Friday, December 4, 2009

The Dead Zone: Life Lesson #2- When Your Life Is Endangered, Grab the Nearest Baby.

The Dead Zone is a movie that I feel often gets looked over especially in lieu of other great Stephen King adaptions like The Shining and Carrie. But I've come to tell you that I whole heartily enjoy The Dead Zone and always have a good cry and shout of anguish when Christopher Walken awakes to find his life is horribly changed.

After a terrible accident involving a giant milk truck- Christopher Walken enters a coma for 5 years. Upon waking up he finds out two very surprising things; the love of his life had moved on, gotten married and had a kid AND he can see people's past, present and future when he makes physical contact with them. Soon police want his power to track down murderers and lots of random people want him to track down lost cats. When all is said and done however Chris Walken just wants to live his life! This proves difficult when he discovers that the fate of the world could be in jeopardy unless he does something about it.

Now I think what most people talk about with this movie is the scissor scene- which is amazing. I am pretty confident in saying that I will be making this screen shot my beautiful blood shot of the week soon so keep a look out.

Just imagining doing that kind of suicide gives me the extreme willies. It's like...seriously? There's no gun laying around that you would rather use or something else not as extremely painful? It wasn't even an immediate death. Seeing him fidget and twitch afterwards was possibly worse than seeing him put his hands behind his head and open his mouth! Now, as much as I love this movie I think I am most invested and in love during the beginning and when Christopher Walken finally decides to help the police with the murder cases. After that I think it tends to lose it's luster which is perhaps why this movie often gets over looked.

Christopher Walken's turmoil however will never fail to amaze me. Imagine your entire life being changed in the matter of 10 seconds. Imagine the world continuing to progress around you while you lay comatose and unaffected for 5 years. The scene where he finds out his woman has moved on is especially heartbreaking and it's pretty obvious that broad wastes no time getting busy. Perhaps even more heartbreaking is when she comes over one night for a fun time of sex and dinner with her baby. And then once again when Christopher Walken opens his door one day to find his woman's husband passing out election flyers! It's a constant cycle of heart break and anguish- which makes the ending all the more powerful.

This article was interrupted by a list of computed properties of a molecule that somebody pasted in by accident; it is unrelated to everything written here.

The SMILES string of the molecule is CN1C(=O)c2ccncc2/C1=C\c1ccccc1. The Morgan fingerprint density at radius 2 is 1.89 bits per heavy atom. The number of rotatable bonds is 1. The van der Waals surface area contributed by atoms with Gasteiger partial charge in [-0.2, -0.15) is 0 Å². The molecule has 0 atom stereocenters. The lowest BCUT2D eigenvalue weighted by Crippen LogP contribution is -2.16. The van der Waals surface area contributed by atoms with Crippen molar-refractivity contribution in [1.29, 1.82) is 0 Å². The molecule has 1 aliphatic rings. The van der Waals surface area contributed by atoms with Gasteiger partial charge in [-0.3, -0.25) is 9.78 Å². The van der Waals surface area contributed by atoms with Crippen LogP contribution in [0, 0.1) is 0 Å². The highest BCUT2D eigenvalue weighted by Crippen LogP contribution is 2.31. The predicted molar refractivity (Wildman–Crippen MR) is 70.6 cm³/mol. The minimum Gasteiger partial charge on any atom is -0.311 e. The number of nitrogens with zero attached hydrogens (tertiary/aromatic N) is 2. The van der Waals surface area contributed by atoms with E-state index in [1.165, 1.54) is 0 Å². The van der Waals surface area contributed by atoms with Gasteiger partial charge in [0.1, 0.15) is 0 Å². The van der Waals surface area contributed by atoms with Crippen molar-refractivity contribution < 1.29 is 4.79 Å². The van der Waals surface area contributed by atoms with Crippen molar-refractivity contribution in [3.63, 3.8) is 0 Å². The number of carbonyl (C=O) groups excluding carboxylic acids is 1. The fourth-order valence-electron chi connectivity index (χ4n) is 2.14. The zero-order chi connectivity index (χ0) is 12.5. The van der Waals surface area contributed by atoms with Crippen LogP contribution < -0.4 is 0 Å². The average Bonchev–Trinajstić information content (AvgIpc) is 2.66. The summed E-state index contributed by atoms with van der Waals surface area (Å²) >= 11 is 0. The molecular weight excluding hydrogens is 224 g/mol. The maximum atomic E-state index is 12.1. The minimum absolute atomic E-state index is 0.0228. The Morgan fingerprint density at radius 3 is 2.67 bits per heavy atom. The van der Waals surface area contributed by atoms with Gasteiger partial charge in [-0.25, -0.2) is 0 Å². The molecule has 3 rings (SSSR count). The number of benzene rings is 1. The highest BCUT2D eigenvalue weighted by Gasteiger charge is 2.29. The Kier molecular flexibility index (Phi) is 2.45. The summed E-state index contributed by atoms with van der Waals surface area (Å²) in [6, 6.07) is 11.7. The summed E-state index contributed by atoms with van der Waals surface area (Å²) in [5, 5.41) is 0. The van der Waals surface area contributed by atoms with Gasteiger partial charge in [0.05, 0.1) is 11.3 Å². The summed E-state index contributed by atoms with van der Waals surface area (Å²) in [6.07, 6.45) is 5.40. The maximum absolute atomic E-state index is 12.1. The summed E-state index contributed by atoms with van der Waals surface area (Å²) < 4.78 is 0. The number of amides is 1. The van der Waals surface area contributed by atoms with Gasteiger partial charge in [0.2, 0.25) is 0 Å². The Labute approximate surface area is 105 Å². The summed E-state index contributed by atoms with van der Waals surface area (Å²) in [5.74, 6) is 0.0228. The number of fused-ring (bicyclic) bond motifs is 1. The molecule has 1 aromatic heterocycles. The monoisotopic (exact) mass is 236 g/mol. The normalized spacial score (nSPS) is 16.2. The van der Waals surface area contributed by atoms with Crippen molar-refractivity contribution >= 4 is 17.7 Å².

Now the ending. Hah. I know I can't be the only person who laughs out loud mercilessly when Martin Sheen grabs the baby to protect himself from the assassination attempt. Classic! Honestly what kind of person do you have to be to use a baby as a bullet proof vest...? So hilarious. While I wasn't a fan of Martin Sheen's acting ability- particularly the flash forward scene- this ending makes up for any mistake that he'll ever do in his entire life.

So when all is said and done I found many parts of this movie to be strikingly beautiful- the shot of the boys falling through the ice, and the blood splatter on the magazine.

It's an interesting story and one that doesn't focus primarily on the horror aspect. While not overtly horrific, bloody and scary- the movie goes much deeper than that- serving up to us an often overlooked aspect of horror- wasted time, regret and other such human emotions that are hard to understand unless you've been through them yourself.


Chris H said...

Love this movie!
I've been interested in checking out the TV series with Anthony Michael Hall that aired for a few years. Maybe it's still on, I have no idea.

The Igloo Keeper said...

The bullet would have gone through the baby anyway. Trust me.

Andre said...

I think the show is still happening...? Then again who knows these days!

You are speaking from personal experience aren't you Igloo Keeper???

Gory said...

I keep forgetting that David Cronenberg directed this. Whenever I think of his films I always leave this one off by mistake. But its his touch which I think makes this film work so well.